A number of high-value bridging lenders are smaller, independent players that offer a hollistic approach to lending and will offer finance for lots of different scenarios. Many are also principal lenders, which means they have immediate access to funds to lend and can make fast and pragmatic lending decisions. Enness can arrange high-value bridging loans of £1 million or more.
Securities-backed lending can be cheaper than conventional finance. Enness arranges high value Lombard loans and loans against single lines of stock including those listed on smaller stock exchanges, low trading volumes and high levels of private ownership. We also arrange financing for shares in pre-IPO companies, unlisted stock, bonds, private equity carry and hedge funds - all of which remains available in the current market.
In challenging economic situations, sometimes you’ll end up in scenarios where you need capital to solve a personal problem. This is relatively common, especially if you have significant wealth but little day-to-day income, which is the case for many high-net-worth individuals. You may need to restructure existing debt, pay off liabilities, save assets or simply access cash to fund your living expenses.
If you’re faced with a challenge and you need capital, get in touch – if you can afford a loan and you’re borrowing responsibly and with a solid plan for managing and paying back what you borrow, there are always options to explore and you don’t need to know what these are upfront. Simply approach us and we will work out what avenues are available to you based on your assets and what you need capital for – sometimes the cheapest and most beneficial solution is a type of loan you haven’t thought of or will see you use a different type of security than one you might have initially considered.
The most important thing is you need capital quickly to solve a challenge is to be proactive in seeking finance as soon as you recognise you have a problem: the longer you wait, the harder it will be to find a workable solution.
Don’t hide details to try or make the situation look ‘better’ than it is, which is rarely a good course of action. Be as realistic and as transparent with your broker as you possibly can so they can approach lenders in the same vein and answer their questions succinctly and quickly.
In the current market, lenders are more cautious and are asking for plenty of documentation and requiring absolutely watertight answers to their questions as they look to write loans. Details or facts you try to hide will eventually come out in the wash and anything you don’t share upfront that comes out during the application process will likely be construed as dishonesty and will probably see lenders shelve the deal.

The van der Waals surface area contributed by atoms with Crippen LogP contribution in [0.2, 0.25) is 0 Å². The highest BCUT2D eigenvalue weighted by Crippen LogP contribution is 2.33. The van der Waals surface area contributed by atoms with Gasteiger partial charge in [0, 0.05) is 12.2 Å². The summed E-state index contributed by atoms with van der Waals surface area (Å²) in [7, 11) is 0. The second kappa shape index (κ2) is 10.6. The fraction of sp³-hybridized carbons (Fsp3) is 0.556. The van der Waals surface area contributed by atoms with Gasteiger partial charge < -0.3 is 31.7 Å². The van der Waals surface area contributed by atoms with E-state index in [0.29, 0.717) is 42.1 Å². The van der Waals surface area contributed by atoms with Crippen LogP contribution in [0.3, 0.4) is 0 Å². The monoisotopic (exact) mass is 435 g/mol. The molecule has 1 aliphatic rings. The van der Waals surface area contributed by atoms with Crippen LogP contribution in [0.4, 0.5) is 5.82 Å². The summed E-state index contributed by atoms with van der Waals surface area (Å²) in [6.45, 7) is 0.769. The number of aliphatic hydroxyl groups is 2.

This guide is for information and illustrative purposes only and nothing contain within should be construed as advice or a recommendation.
The views and opinions expressed in this piece are those of the author. They do not constitute advise or a recommendation, do not necessarily reflect the official policy or position of Enness, and are not intended to indicate any market or industry viewpoints, or those of other industry professionals
Financing options available to you will depend on your requirements and circumstances at the time. Any changes in your circumstances, any known likely changes, or omissions in the information you provide can affect the suitability of the options available to you. These should be communicated to us as early as possible.
If you are considering securing debts against your main home, such as for debt consolidation purposes, please think carefully about this and consider all other options available to you.
Your home may be repossessed if you do not keep us repayments on your mortgage or other debts secured on it.
Enness does not give advice on Securities Backed Lending or Luxury Asset Financing, and lender introductions are unregulated. This guide is for information and illustrative purposes only and nothing contain within should be construed as advice or a recommendation and is not an invitation to buy or sell securities.
Islay Robinson, a founder of Enness, is widely regarded as one of the UK's leading mortgage brokers. He has been instrumental in delivering some of the most complex and high value mortgages in the UK.